New Jersey, particularly Bergen County, is a logical location for British expats to migrate to, being just a hop, skip and a jump from New York City. While the bustling city can be alluring at first glance, the slower pace of the towns and suburbs of New Jersey have an equal draw. Don’t get us wrong, when we say slower, we don’t mean slow, with Bergen County having many attractions. Check out 10 British things going on in the Northern New Jersey area here:
1. Thistle Restaurant
Thistle Restaurant, located at 442 Valley Brook Ave. in Lyndhurst, started off as a fish and chip shop in 1963 when it was opened by Scottish expat Annie Thistle. The restaurant is now run by her two granddaughters, and has expanded its menu, but is still serving their secret family batter recipe. You can follow the restaurant on their Facebook page here.
2. Brick Lane Curry House
Brick Lane Curry House, located at 34 Franklin Ave. in Ridgewood, is a British-style Indian restaurant. Londoner Ajit Bains moved to the U.S. 15 years ago and felt the absence of a curry house in NYC. He and some other chef friends joined forces and brought the British-style menu to NY and NJ with four locations, which you can check out here.
3. Shakespeare in the Park
The Hudson Shakespeare Company is a traveling theater group that makes stops in Bergen County at Hackensack’s Staib Park, located at 174 Davis Avenue. The 2014 summer season includes performances of William Shakespeare’s Twelfth Night, Cymbeline and Pericles (co-authored by George Wilkens). You can check out the schedule and locations here. To find out more about Shakespeare in your area go to the Bergen Shakespeare Facebook page.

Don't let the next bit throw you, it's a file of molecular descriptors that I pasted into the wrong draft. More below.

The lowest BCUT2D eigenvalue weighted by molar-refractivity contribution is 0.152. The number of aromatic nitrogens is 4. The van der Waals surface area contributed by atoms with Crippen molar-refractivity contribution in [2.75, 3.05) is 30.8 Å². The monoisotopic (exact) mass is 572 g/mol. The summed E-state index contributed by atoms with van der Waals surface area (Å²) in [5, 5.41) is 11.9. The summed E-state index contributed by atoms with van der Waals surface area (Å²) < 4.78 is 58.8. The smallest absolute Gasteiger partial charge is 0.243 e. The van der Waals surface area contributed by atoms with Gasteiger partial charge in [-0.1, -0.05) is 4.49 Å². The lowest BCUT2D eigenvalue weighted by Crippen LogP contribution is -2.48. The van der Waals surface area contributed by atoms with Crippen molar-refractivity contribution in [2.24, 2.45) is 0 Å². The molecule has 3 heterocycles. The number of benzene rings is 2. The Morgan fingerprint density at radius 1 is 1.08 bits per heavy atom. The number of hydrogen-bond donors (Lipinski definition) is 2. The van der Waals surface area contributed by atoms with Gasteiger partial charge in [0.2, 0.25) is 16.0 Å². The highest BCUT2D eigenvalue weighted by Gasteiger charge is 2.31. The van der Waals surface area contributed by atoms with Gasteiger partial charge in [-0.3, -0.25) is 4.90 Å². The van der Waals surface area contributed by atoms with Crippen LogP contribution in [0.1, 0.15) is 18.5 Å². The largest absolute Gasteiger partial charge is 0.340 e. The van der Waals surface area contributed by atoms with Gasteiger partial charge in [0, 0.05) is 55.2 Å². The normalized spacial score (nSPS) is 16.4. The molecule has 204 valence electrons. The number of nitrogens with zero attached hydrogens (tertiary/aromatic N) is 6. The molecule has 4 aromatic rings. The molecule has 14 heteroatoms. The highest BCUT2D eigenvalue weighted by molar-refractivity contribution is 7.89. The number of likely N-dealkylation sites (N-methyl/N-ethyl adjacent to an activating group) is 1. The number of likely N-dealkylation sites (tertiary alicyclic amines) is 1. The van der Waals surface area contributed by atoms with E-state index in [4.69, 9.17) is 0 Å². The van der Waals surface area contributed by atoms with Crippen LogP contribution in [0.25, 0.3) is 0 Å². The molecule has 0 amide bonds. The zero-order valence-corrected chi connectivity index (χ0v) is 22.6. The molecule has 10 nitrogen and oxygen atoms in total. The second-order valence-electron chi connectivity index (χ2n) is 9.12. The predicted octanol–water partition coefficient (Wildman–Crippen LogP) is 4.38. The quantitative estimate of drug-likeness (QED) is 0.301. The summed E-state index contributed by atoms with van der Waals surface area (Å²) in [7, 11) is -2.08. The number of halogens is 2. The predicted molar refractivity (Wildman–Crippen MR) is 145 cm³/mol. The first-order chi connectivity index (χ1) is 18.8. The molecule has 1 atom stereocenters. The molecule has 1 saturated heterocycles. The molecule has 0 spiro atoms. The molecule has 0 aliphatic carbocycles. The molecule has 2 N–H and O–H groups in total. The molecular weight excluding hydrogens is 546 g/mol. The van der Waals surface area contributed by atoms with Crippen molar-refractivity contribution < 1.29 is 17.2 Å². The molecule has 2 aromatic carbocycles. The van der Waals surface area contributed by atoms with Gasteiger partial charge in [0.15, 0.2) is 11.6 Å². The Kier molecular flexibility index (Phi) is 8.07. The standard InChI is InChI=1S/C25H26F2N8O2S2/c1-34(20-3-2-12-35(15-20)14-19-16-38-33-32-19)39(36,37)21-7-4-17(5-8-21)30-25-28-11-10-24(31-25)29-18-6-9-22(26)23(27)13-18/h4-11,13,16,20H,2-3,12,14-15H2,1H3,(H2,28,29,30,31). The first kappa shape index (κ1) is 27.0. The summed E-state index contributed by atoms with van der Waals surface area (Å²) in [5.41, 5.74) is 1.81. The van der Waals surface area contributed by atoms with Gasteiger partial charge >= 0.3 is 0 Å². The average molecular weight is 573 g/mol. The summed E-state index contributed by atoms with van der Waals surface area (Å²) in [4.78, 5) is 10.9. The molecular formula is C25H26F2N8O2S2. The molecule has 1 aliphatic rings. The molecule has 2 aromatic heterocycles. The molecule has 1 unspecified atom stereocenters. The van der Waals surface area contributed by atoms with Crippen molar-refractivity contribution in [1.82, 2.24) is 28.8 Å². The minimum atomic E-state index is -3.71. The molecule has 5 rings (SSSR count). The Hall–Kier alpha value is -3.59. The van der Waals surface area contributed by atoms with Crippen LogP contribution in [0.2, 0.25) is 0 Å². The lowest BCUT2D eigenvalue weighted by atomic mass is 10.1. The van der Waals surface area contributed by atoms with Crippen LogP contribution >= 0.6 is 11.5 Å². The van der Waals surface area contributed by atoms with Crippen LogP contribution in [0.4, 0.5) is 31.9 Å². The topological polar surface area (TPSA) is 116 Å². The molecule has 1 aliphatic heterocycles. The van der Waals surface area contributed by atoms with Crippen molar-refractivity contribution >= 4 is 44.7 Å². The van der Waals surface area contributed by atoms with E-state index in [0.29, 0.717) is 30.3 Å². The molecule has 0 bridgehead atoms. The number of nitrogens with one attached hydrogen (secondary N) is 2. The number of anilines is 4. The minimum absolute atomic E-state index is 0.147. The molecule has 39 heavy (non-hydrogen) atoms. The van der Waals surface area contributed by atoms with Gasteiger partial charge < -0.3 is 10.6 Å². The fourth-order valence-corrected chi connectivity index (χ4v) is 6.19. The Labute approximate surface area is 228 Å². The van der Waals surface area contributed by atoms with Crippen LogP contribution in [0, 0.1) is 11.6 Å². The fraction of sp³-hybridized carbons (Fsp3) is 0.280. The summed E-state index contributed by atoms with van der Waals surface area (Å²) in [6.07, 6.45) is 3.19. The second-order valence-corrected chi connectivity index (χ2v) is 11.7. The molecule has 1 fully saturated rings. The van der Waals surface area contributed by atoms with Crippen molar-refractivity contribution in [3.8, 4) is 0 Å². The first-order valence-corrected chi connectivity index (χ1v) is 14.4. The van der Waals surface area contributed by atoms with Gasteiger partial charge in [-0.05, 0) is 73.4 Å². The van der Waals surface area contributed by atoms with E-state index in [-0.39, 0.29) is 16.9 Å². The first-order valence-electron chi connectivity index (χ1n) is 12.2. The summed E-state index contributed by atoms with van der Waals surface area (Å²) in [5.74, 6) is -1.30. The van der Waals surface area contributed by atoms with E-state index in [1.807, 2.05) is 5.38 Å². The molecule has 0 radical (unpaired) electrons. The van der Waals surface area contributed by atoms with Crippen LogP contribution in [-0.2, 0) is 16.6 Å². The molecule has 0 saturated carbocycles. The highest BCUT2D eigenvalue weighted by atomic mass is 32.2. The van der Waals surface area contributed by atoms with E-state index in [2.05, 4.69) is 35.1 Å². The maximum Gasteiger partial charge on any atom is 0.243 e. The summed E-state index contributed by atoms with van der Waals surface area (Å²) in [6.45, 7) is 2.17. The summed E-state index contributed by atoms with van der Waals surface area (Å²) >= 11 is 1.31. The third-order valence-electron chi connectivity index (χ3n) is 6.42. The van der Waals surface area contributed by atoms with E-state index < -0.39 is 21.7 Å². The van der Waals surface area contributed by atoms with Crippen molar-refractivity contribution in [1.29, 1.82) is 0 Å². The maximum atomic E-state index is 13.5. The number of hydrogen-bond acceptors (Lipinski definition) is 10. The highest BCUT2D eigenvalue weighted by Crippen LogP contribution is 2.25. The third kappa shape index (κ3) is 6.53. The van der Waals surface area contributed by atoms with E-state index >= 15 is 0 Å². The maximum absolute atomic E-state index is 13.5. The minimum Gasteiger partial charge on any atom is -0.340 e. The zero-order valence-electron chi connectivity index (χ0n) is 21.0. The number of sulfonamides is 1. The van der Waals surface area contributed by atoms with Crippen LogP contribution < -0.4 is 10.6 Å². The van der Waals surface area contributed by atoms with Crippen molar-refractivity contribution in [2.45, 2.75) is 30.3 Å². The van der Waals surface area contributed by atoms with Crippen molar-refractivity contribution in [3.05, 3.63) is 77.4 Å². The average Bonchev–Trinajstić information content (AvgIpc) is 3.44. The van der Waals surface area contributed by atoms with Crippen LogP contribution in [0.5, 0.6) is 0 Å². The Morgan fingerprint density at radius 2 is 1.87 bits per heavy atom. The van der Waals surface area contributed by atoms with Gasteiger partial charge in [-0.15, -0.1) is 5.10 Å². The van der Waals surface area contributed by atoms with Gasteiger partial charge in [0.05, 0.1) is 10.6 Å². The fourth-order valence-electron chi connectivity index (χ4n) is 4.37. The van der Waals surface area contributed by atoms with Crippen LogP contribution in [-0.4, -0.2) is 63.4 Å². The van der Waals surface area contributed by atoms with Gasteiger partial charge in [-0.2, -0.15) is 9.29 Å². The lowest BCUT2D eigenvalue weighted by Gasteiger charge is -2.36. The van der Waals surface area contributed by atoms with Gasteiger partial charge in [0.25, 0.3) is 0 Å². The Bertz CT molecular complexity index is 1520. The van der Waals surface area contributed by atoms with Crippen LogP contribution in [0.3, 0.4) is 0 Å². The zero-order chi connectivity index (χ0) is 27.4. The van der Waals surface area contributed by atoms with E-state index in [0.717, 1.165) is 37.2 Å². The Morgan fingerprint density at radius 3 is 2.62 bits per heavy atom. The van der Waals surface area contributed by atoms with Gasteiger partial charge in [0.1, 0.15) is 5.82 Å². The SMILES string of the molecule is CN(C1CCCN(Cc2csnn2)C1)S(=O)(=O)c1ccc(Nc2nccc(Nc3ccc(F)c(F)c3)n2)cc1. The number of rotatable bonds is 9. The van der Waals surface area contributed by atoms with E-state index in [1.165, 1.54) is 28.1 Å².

4. The Bergen Cricket Club
The Bergen Cricket Club, based in Mahwah, embraces sportsmanship and teamwork in the name of cricket. The club is all about development of strength and character through participation. You can find the team’s schedule here.
5. Victorian Tea House Cafe
Victorian Tea House Cafe, located at 209 Boulevard in Hasbrouck Heights, can be found on the second floor of an 1880 Victorian home. A spiral staircase will lead you up to the sitting room, where you will find several afternoon tea services including afternoon tea, royal tea and a tea sampler. You can find the menu here.
6. Harmony Tea Room
Harmony Tea Room, located at 224 Fairview Ave. in Westwood, prides itself on being a “quiet oasis.” The tea room is tucked away from the hustle and bustle of daily life, offering 23 varieties of loose teas, freshly baked scones, finger sandwiches and sweets. You can check out the menu here.
7. British Cycle Supply Company
Established in 1977, the British Cycle Supply Co., located at 146 Porter Street in Hackensack, has been helping to keep British motorcycles running and on the road for close to 40 years. The New Jersey warehouse has over 100,000 new parts and accessories available for purchase.
8. New Jersey Gladiators
The New Jersey Gladiators, who recently joined the American Soccer League (ASL) in February 2014, plan to play their home matches out of Bergen County. The exact location has yet to be determined. The Gladiators’ roster is still growing, with open tryouts happening at the end of May 2014.
9. Scottish Country Dancing
The Royal Scottish Country Dance Society has a branch in New Jersey, with classes out of Tenafly. Tenafly member Rose Aster talked to the local news about her passion for Scottish dancing saying, “Scottish dancing is social, friendly, and very uplifting.” You can check out the Tenafly schedule of events here.
10. The Shannon Rose
The Shannon Rose, located at 98 Kingsland Rd. in Ramsey, is an Irish pub, offering that quintessential British/European feel. The pub has multiple rooms to hang out in including the intimate pub, brewery bar and cottage bar. Its grand Victorian bar has Irish and British beers on tap including Guinness, Harp and Boddingtons. As well, they offer a wide selection of Irish and Scotch whiskeys. The menu includes many traditional dishes, but the above video gives a shout-out to its shepherd’s pie and fish and chips. And, of course, Irish pubs are the best places to watch soccer on TV.
What’s your first stop?